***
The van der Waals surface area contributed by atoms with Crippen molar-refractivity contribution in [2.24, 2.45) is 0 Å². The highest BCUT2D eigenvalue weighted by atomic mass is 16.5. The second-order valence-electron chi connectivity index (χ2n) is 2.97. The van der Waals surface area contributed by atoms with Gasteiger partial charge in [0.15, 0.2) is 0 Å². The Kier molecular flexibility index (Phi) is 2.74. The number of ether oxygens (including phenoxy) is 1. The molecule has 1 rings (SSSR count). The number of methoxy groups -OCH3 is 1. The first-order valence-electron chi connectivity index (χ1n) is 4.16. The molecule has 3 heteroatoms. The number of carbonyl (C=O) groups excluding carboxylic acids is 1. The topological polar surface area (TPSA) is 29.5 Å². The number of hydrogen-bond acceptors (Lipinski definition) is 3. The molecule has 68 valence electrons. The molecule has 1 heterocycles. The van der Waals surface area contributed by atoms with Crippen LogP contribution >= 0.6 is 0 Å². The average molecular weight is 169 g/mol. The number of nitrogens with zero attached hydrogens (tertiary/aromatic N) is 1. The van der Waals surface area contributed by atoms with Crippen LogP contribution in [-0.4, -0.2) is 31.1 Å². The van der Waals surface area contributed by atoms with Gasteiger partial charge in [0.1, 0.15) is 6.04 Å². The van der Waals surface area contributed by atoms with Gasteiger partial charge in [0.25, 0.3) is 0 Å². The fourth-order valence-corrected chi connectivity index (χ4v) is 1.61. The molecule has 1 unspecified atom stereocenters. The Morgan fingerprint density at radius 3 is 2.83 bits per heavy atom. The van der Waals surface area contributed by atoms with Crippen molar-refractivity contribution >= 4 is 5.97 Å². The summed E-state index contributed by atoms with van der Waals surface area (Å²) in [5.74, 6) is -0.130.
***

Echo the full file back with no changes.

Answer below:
The van der Waals surface area contributed by atoms with Crippen molar-refractivity contribution in [2.24, 2.45) is 0 Å². The highest BCUT2D eigenvalue weighted by atomic mass is 16.5. The second-order valence-electron chi connectivity index (χ2n) is 2.97. The van der Waals surface area contributed by atoms with Gasteiger partial charge in [0.15, 0.2) is 0 Å². The Kier molecular flexibility index (Phi) is 2.74. The number of ether oxygens (including phenoxy) is 1. The molecule has 1 rings (SSSR count). The number of methoxy groups -OCH3 is 1. The first-order valence-electron chi connectivity index (χ1n) is 4.16. The molecule has 3 heteroatoms. The number of carbonyl (C=O) groups excluding carboxylic acids is 1. The topological polar surface area (TPSA) is 29.5 Å². The number of hydrogen-bond acceptors (Lipinski definition) is 3. The molecule has 68 valence electrons. The molecule has 1 heterocycles. The van der Waals surface area contributed by atoms with Crippen LogP contribution >= 0.6 is 0 Å². The average molecular weight is 169 g/mol. The number of nitrogens with zero attached hydrogens (tertiary/aromatic N) is 1. The van der Waals surface area contributed by atoms with Crippen LogP contribution in [-0.4, -0.2) is 31.1 Å². The van der Waals surface area contributed by atoms with Gasteiger partial charge in [0.1, 0.15) is 6.04 Å². The van der Waals surface area contributed by atoms with Gasteiger partial charge in [0.25, 0.3) is 0 Å². The fourth-order valence-corrected chi connectivity index (χ4v) is 1.61. The molecule has 1 unspecified atom stereocenters. The Morgan fingerprint density at radius 3 is 2.83 bits per heavy atom. The van der Waals surface area contributed by atoms with Crippen molar-refractivity contribution >= 4 is 5.97 Å². The summed E-state index contributed by atoms with van der Waals surface area (Å²) in [5.74, 6) is -0.130.